The CMS was a Daktronics® VF-2320 full color (RGB) matrix display with a 0.79-inch (20‑mm) pixel pitch. The display surface was 4 by 4 ft (1.2 by 1.2 m), which accommodated a 64- by 64-pixel display. Figure 41 shows the sign as deployed for testing on the drag strip.

Figure 41. Photo. The CMS used in the study. This figure shows an example of the changeable message sign (CMS) used in the study. The CMS is mounted on a trailer on the left side of the road. There are three cones the roadway.

Figure 41. Photo. The CMS used in the study.

The brightness of the sign was set at 100 percent because the tests were conducted in daylight between 9 a.m. and 1 p.m. in fall 2012. At the 100-percent brightness setting, a white stimulus 12inches (30 cm) in diameter measured between 3,065 and 3,502 fl (10,500 and 12,000cd/m2), depending on which location on the display was measured. A red stimulus measured a mean of 1,051 fl (3,600 cd/m2) and an amber stimulus a mean of 3,094 fl (10,600cd/m2). Laboratory testing, reported elsewhere, showed that the display was compliant with National Electrical Manufacturers Association standards for LED color displays intended for highway applications.

Five of the signs evaluated in the laboratory test as described in chapter 2 were selected for testing in the field. Table 12 presents a list of the signs that were tested.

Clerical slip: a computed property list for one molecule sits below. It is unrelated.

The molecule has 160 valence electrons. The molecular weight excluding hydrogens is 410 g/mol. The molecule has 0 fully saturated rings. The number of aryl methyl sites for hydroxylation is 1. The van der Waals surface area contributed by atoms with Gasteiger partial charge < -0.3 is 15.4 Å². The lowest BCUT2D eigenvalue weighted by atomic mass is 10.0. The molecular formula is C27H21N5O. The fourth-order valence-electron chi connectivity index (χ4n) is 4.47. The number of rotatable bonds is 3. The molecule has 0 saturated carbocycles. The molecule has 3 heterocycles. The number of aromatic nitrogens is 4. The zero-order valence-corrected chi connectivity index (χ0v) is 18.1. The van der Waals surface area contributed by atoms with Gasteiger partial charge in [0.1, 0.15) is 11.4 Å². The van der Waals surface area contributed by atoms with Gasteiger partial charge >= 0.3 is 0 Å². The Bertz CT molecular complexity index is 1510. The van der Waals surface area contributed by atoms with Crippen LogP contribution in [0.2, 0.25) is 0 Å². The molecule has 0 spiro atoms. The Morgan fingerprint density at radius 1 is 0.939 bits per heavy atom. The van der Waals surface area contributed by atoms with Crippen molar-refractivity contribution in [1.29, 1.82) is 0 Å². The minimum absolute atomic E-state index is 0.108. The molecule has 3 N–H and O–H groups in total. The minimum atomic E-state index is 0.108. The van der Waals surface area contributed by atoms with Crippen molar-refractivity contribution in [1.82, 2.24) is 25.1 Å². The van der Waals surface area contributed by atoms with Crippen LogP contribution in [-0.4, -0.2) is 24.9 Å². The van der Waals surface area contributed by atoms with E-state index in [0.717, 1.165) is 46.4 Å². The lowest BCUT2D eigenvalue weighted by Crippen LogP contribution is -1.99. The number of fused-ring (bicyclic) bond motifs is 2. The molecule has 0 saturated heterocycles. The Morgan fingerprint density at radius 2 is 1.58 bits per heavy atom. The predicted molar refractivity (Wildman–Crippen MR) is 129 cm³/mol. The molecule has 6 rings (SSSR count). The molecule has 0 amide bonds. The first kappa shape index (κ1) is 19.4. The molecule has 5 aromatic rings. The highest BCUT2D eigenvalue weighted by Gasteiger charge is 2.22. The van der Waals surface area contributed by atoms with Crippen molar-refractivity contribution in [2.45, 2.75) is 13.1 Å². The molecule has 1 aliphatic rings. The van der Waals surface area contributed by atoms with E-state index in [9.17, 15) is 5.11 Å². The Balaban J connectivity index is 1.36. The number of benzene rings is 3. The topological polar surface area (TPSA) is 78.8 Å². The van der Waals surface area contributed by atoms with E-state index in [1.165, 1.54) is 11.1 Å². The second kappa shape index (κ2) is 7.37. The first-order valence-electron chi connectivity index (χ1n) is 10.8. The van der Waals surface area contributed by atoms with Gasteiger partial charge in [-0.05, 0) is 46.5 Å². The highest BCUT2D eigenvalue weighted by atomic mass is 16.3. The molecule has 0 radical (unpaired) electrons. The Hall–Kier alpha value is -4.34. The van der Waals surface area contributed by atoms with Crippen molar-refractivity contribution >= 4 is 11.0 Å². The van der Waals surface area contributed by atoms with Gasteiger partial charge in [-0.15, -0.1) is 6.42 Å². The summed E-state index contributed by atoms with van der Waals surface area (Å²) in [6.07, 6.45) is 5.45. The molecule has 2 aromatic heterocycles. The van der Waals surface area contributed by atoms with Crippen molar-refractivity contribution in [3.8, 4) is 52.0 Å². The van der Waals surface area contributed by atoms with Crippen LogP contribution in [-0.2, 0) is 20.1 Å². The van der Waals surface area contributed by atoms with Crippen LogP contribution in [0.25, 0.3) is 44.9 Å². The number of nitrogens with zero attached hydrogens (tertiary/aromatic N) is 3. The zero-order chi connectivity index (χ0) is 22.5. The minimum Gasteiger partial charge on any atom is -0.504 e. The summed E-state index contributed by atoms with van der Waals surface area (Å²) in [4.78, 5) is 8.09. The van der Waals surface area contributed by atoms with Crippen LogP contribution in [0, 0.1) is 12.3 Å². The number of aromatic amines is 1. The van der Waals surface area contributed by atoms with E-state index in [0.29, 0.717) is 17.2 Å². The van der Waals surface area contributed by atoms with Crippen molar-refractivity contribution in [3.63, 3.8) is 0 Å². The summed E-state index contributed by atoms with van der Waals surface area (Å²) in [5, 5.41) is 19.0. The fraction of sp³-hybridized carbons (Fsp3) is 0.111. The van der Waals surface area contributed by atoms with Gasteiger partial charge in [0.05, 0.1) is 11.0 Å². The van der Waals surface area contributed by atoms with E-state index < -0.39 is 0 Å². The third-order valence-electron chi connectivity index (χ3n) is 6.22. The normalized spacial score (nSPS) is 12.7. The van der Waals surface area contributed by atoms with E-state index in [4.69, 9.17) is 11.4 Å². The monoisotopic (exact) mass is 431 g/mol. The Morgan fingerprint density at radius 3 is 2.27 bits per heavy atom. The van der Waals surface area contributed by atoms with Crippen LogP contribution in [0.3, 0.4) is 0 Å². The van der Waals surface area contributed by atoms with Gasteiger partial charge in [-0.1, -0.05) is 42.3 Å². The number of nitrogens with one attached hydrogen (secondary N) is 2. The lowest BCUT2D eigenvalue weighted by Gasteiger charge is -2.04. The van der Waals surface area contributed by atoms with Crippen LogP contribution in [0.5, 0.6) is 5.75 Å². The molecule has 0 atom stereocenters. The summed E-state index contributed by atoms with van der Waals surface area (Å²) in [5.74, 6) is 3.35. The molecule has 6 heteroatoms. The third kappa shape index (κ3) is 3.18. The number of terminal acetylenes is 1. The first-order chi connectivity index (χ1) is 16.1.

Table 12. List of ATM signs used in the field test.

Sign Source
40 MPH
45 MPH
40 MPH
Red X Lane Closed
Yellow X Lane Closing 1 mi

MPH = Miles per hour.
WSDOT = Washington State Department of Transportation.
MNDOT = Minnesota Department of Transportation.

Research Vehicle

Participants drove a 2007 Jeep® Grand Cherokee that was equipped with a dashboard-mounted three-camera eye-tracking system. The system sampled eye vectors and head position at 60 Hz. Three scene cameras mounted on the roof of the Jeep®, directly over the driver's head, recorded about 80 degrees (horizontal) of the driver's view of the road ahead. In post processing, the scene camera view was merged with the eye-tracking vectors. In addition to the eye-tracking data, direction-measuring equipment, Global Positioning System device, and accelerometer data were recorded and synchronized.(11)